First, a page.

Towards Principles for Subscripting in Models

For many aspects of models, we have well-accepted rules that define good practice. All physical stocks must have first-order negative feedback on the outflow. Normalize your lookup tables. Thou shalt balance units.

In some areas, the rules haven’t been written down. Subscripts (arrays) are the poor stepchild of dynamic models. They simply didn’t exist when simulation languages emerged, and no one really thinks about them much. They’re treated as a utility, like memory allocation in C, rather than as a key part of the model architecture. I think that needs to change, so this post is attempt to write down some guidance. Consider it a work in progress; I’d be interested in your thoughts.

What’s the Question?

There are really two kinds of questions:

  • How much detail do you want in your model? This is just the age-old problem of aggregation, which I won’t rehash in this post.
  • How do the subscripts you’re using contribute to a transparent, operational description of the system?

It’s the latter I’m concerned with. In essence: how do you implement a given level of detail so that the array structure makes sense?


A bit of Vensim-centric terminology:

  • A subscript range is a list of elements that make up an array dimension:
    • Food {range} : broccoli, banana, cucumber, cheese, salami {elements}
  • A subrange is a subset of a subscript:
    • Vegetables :¬†broccoli, banana, cucumber
    • Animal Products : cheese, salami
  • A mapping is a way to get from one to many, or many to one:
    • FoodSource : vegetable, animal -> (Food: Vegetables, Animal Products) {maps 2 FoodSources to the 5 elements of Food}
    • Person : (Person1-Person5) -> Bank Account {maps 5 people to 5 bank accounts}
    • Many-to-many mapping can be done by matrix operations.

The Proposed Rules

Like most rules, these are made to be broken, but only sparingly.

  1. Maximize the correspondence between the model and the real world.

The point of good SD modeling is to create an operational, causal description of how the world works, which requires a 1:1 mapping between concepts in the model and concepts in reality. Subscripts, like everything else in the model, should support this. (Note that this differs a lot from the approach in, say, neural networks, which maximize statistical correspondence without worrying about the conceptual mapping at all.)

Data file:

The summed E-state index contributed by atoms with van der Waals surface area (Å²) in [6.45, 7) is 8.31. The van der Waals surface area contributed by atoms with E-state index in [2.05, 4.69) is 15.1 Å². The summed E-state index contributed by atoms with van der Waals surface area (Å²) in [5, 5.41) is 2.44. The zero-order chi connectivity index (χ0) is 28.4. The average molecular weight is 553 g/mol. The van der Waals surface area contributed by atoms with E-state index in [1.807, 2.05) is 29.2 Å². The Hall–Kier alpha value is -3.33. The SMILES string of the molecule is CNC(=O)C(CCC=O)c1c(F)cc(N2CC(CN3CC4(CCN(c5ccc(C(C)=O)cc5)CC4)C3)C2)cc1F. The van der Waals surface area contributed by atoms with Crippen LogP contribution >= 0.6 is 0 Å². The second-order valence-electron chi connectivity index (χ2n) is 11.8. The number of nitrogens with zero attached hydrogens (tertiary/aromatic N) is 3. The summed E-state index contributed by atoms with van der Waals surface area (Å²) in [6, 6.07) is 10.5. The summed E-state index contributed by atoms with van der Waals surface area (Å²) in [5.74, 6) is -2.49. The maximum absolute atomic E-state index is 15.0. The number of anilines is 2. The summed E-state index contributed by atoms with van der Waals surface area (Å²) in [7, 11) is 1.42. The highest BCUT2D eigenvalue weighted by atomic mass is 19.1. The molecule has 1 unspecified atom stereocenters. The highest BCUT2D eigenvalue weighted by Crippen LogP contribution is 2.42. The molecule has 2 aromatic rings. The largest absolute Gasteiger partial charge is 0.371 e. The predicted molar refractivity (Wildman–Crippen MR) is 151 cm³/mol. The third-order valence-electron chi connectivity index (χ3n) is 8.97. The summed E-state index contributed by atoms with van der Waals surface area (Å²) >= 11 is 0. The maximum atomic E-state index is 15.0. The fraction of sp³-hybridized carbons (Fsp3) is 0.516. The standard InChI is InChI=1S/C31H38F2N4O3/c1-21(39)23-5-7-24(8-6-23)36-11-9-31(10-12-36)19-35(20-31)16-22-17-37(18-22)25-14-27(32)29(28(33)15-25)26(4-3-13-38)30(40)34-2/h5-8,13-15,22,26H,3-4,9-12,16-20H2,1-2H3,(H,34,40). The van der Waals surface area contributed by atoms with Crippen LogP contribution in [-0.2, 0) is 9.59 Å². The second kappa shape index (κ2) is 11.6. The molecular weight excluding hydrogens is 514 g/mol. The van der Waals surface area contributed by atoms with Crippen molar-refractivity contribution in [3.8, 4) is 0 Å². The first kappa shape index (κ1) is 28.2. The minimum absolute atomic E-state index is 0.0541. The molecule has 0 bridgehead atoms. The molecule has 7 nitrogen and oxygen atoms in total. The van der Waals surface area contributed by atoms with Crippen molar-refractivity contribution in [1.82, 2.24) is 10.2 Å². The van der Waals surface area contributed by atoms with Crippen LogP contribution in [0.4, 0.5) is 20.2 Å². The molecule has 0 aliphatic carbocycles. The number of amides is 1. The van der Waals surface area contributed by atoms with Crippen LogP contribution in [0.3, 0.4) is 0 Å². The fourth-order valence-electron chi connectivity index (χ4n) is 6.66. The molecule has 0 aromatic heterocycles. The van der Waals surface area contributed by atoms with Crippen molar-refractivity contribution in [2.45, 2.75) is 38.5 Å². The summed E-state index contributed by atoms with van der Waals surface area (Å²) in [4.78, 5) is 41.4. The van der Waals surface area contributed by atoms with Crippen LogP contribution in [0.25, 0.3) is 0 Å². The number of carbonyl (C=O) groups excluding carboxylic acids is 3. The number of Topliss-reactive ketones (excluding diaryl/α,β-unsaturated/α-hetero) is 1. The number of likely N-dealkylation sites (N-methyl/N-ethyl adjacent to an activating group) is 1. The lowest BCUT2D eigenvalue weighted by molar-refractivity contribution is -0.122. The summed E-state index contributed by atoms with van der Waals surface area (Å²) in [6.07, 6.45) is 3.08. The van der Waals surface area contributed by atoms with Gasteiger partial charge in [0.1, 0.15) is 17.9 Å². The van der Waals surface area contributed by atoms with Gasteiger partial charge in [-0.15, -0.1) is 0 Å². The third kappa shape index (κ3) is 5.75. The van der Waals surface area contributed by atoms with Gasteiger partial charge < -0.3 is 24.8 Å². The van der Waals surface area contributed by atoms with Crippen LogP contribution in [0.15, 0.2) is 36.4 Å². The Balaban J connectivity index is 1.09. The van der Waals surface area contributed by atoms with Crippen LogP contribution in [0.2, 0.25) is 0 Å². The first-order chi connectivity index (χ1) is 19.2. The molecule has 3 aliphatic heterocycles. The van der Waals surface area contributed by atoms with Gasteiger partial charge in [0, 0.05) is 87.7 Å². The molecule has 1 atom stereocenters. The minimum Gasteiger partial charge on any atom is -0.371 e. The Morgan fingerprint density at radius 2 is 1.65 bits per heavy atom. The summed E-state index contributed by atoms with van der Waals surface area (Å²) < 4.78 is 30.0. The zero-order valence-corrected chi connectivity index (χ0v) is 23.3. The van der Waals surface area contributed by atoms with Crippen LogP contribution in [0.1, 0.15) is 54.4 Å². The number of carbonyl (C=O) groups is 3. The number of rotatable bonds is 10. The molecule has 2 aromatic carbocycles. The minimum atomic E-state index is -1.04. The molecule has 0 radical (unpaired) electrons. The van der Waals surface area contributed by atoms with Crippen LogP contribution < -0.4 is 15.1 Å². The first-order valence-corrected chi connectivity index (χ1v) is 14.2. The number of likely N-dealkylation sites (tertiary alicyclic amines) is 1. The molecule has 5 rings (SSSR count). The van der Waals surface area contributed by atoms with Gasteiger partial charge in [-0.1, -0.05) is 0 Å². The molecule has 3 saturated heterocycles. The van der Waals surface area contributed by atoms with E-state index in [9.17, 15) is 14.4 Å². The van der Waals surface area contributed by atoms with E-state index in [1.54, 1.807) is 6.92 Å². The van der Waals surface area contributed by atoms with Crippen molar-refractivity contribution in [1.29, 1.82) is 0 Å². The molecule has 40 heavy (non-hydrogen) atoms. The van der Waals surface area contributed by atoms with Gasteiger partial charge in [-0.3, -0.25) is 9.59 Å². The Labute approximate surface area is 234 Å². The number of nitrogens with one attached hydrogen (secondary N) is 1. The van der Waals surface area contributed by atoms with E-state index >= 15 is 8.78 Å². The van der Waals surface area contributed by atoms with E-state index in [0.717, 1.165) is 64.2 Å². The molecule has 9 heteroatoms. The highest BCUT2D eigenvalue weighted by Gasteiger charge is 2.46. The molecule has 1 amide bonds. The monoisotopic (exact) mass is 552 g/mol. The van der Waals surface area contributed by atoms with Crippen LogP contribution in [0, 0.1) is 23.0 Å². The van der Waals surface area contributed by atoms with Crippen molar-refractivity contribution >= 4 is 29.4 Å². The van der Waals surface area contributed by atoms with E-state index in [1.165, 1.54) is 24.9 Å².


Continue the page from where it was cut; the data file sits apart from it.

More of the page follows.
1. Preserve the utility of the diagram as visual documentation of model structure.

This probably can’t be done fully without changing the diagram formalism, but it’s an underlying goal of many of the following rules. Careful organization of subscripts and equation structure can certainly avoid many problems.

  1. A subscript element should represent only one thing in the real world. Each thing in the real world should be represented by only one subscript element.

A practical example: if you have a dimension that represents individual people, don’t reuse it to represent bank accounts, unless there’s really a one to one relationship between people and accounts.

  1. As much structure as possible should be generic across all the elements of a range.

Vensim lets you write idiosyncratic equations for individual elements or subranges of a subscript (I think other languages do, too). But just because you can do it doesn’t mean you should do it. Sometimes it makes sense, as in marketShare[firm1] = 1-marketshare[firm2]. But if you make heavy use of these exceptions, the variable’s definition or interpretation gets stretched thin.

  1. All the elements of a subscript should be defined (no writing equations that define only a subrange, leaving other elements undefined).